Foods like fish, olive oil and flaxseeds are rich in omega-3.

Most health advice doesn’t fail to mention inflammation. You probably know that you’re supposed to keep your body’s inflammation levels under check. But what exactly is it? And why is too much of it bad for you?

Simply put, inflammation is part of the body’s immune response. A defense mechanism. As Pooja Thacker, nutritionist, Bhatia Hospital, Mumbai, puts it, “Inflammation can be both a friend and foe for your body. A low-grade inflammation protects you in case of injuries and heals wounds. When there is any sort of disease, there’s an inflammation. But if it’s not cured, there’s an increase in cytokines. Whenever we do a blood test, it depicts as CRP – C Reactive Protein. This means that the body has underlined inflammation. Something is going wrong in the body which is trying to get healed. Long-term inflammation can lead to conditions like rheumatoid arthritis, diabetes and cardiovascular diseases.”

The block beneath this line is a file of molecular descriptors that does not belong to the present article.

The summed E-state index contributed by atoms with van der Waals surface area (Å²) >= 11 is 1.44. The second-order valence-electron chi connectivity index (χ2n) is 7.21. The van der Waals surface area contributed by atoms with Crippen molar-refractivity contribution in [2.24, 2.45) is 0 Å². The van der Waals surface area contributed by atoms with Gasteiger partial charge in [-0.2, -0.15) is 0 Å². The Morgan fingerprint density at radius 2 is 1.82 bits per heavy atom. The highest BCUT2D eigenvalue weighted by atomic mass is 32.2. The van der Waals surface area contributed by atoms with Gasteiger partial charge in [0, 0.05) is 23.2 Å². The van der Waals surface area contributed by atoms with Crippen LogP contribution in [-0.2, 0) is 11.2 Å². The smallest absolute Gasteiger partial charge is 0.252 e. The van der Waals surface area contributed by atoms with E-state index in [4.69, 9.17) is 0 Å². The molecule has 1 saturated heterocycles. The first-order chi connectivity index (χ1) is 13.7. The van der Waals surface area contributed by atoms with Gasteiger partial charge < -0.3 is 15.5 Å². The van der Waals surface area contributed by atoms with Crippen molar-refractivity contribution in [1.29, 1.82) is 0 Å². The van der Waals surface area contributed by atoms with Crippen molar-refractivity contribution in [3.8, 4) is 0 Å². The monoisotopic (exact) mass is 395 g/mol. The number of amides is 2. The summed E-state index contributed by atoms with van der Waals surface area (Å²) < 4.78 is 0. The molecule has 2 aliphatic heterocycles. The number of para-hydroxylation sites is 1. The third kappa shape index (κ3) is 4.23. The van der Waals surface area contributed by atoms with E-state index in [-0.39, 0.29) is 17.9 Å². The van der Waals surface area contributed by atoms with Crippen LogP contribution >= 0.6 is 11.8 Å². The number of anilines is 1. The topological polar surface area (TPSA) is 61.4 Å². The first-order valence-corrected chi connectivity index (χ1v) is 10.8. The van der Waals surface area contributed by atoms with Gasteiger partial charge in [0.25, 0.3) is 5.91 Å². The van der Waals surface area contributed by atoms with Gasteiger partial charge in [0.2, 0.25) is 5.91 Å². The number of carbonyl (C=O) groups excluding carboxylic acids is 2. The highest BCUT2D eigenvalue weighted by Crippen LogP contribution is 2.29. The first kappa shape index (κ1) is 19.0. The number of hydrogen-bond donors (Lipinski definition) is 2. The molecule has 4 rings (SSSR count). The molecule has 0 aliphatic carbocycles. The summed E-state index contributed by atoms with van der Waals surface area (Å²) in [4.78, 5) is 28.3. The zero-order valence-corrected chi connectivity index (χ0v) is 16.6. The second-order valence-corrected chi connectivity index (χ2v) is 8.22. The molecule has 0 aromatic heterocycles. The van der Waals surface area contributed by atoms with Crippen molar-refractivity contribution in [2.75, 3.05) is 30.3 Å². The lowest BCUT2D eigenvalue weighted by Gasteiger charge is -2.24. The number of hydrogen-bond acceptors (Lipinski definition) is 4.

You can keep your body balanced by making sure you include these anti-inflammatory foods in your diet. Here’s what Thacker recommends:


Foods rich in omega-3 are very important as they reduce cytokines levels. Consuming a diet which includes fish, olive oil, walnuts, flaxseeds and chia seeds will bring down inflammation and CRP levels.

Vitamin E

It’s an anti-oxidant and helps strengthen the body’s immune system. The best source of vitamin E is all fatty fishes like salmon, tuna and mackerel.

Vitamin A

All types of berries like blueberries and blackberries are high on vitamin A. You should also favour red and orange coloured fruits and vegetables like carrots and peppers.

Cytokine modulators

Resveratrol which is found grapes, and therefore, wine, is good for you. Apple peels have a good amount of flavonoid, turmeric has curcurmin, and garlic and broccoli are organic sulphur compounds – they will all help you in bringing down inflammation.


It helps to reduce extra sugar in body. Bajra, brown rice, oats, black raisins are great sources of fiber. If you make wheat flour at home, instead of discarding husk, add it to the flour. In local terms, it’s called Punjabi atta.


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